I did my residency in Internal Medicine at Georgetown University Medical Center and managed to take a Master’s in Philosophy at the same time. I followed this with a Fellowship at The National Institute of Health in Oncology, Early Drug Development and Ethics. After being in faculty for a couple of years I missed being with patients and delivering care, which is when I came into practice at Aquilino.
I came to realise that there was a huge unmet need. While I could take good care of cancer patients by treating their cancer, there was a great deal of suffering that I wasn’t able to help heal. That’s what drew me to research the potential of psilocybin therapy in cancer.
What are you hoping to achieve with this psilocybin therapy trial?
When I looked at the early small trials of psilocybin therapy, the data were compelling. As an oncologist I thought that there could be a place for this treatment outside of specialist psychiatric centres and in the places where patients were receiving their care. I wanted to investigate its potential, with a view to being able to offer my patients more complete cancer care.
We designed the trial to allow earlier stage cancer patients with all kinds of cancer to participate. This was an intentional choice as previous trials had focused on patients with advanced or terminal cancer. Certainly, those patients suffer because they are grappling with death, but there are a lot of people who are living with cancer or who are cured and surviving with cancer but have emotional distress that is not being addressed.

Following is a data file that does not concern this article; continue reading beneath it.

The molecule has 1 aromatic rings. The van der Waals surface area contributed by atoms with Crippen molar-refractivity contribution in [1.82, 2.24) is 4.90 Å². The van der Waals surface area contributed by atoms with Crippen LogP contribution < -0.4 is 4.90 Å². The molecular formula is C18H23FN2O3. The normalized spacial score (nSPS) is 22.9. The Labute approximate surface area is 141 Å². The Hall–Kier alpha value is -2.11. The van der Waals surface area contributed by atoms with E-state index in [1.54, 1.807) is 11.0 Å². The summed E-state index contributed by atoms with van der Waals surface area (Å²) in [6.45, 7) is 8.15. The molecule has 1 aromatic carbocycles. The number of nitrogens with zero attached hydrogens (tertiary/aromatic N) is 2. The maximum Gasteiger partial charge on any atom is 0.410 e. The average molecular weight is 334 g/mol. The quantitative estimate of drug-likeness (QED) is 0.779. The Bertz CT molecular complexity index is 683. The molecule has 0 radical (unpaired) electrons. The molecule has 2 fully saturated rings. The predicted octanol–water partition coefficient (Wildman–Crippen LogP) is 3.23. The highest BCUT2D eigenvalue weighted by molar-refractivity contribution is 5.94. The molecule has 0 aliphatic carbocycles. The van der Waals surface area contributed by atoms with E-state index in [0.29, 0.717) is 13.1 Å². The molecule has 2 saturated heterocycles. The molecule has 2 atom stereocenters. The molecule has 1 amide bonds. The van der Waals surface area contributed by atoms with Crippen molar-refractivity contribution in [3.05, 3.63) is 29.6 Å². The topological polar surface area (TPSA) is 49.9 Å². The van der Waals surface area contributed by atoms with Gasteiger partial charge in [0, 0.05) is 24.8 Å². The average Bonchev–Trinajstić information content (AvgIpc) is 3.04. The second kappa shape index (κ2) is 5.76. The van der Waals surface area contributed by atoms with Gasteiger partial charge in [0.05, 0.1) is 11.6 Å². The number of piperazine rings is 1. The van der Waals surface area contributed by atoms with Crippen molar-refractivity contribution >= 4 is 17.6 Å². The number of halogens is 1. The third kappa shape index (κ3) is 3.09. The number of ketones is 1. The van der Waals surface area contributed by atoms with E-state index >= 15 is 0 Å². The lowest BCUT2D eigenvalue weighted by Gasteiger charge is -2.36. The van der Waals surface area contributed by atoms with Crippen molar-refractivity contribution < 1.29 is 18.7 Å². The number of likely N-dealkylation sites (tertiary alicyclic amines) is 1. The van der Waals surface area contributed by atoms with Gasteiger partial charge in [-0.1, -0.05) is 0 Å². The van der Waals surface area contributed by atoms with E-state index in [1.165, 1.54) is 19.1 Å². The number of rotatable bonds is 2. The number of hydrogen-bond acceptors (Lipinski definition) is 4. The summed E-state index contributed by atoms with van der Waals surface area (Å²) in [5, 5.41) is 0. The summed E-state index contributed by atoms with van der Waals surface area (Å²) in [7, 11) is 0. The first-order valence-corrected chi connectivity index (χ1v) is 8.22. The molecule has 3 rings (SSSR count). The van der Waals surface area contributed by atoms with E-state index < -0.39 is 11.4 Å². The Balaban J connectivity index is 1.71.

This study is also different from others in psilocybin therapy because we are looking at simultaneous administration, with one-to-one support, in a cancer patient population. We are also doing group preparation and group integration. The group process often has an impact. Patients hearing each other’s stories can begin to care for each other and realise they’re not alone. That in itself can be a very healing and therapeutic process. We’re seeing that going through the psilocybin experience together bonds them even more and extends this caring in a way you don’t normally see.
Our vision is a world of mental wellbeing, what would this mean in the world of cancer care?
In order to have good cancer care you need to take care of the mental wellbeing of cancer patients. Too often patients report that they’re treated and even cured of their cancer but emotionally they haven’t been able to assimilate back into life. Cancer changes the course of patients’ lives and that has an impact on their mental health.
We need to take the stigma away from mental health. Often patients will say ‘I’m fine, I’m not depressed’ and I have to remind them that they have cancer, I’ve given them poisonous drugs, they’ve lost function and that it’s normal to not be fine. I have to re-enforce the notion that even healthy people seek help. Removing the stigma around mental health will improve the quality of life of cancer patients as much as anything else.
Click here to learn more about the Shady Grove Adventist Aquilino Cancer Center